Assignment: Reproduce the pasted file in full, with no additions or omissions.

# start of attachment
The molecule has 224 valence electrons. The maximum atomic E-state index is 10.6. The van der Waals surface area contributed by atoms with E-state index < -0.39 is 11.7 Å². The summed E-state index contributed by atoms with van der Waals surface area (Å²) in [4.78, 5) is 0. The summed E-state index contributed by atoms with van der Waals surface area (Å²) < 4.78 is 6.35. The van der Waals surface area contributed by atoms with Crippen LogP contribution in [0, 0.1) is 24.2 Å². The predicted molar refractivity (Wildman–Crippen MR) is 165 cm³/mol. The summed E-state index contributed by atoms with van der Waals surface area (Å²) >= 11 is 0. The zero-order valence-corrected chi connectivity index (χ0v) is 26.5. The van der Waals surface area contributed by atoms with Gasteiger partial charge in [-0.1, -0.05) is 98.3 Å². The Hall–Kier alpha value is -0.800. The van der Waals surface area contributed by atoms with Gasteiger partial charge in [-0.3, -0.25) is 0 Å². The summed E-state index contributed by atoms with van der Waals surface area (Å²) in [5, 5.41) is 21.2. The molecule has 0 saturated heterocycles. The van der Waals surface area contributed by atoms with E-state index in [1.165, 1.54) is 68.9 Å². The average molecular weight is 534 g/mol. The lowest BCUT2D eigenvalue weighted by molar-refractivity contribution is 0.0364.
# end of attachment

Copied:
The molecule has 224 valence electrons. The maximum atomic E-state index is 10.6. The van der Waals surface area contributed by atoms with E-state index < -0.39 is 11.7 Å². The summed E-state index contributed by atoms with van der Waals surface area (Å²) in [4.78, 5) is 0. The summed E-state index contributed by atoms with van der Waals surface area (Å²) < 4.78 is 6.35. The van der Waals surface area contributed by atoms with Crippen LogP contribution in [0, 0.1) is 24.2 Å². The predicted molar refractivity (Wildman–Crippen MR) is 165 cm³/mol. The summed E-state index contributed by atoms with van der Waals surface area (Å²) >= 11 is 0. The zero-order valence-corrected chi connectivity index (χ0v) is 26.5. The van der Waals surface area contributed by atoms with Gasteiger partial charge in [-0.1, -0.05) is 98.3 Å². The Hall–Kier alpha value is -0.800. The van der Waals surface area contributed by atoms with Gasteiger partial charge in [-0.3, -0.25) is 0 Å². The summed E-state index contributed by atoms with van der Waals surface area (Å²) in [5, 5.41) is 21.2. The molecule has 0 saturated heterocycles. The van der Waals surface area contributed by atoms with E-state index in [1.165, 1.54) is 68.9 Å². The average molecular weight is 534 g/mol. The lowest BCUT2D eigenvalue weighted by molar-refractivity contribution is 0.0364.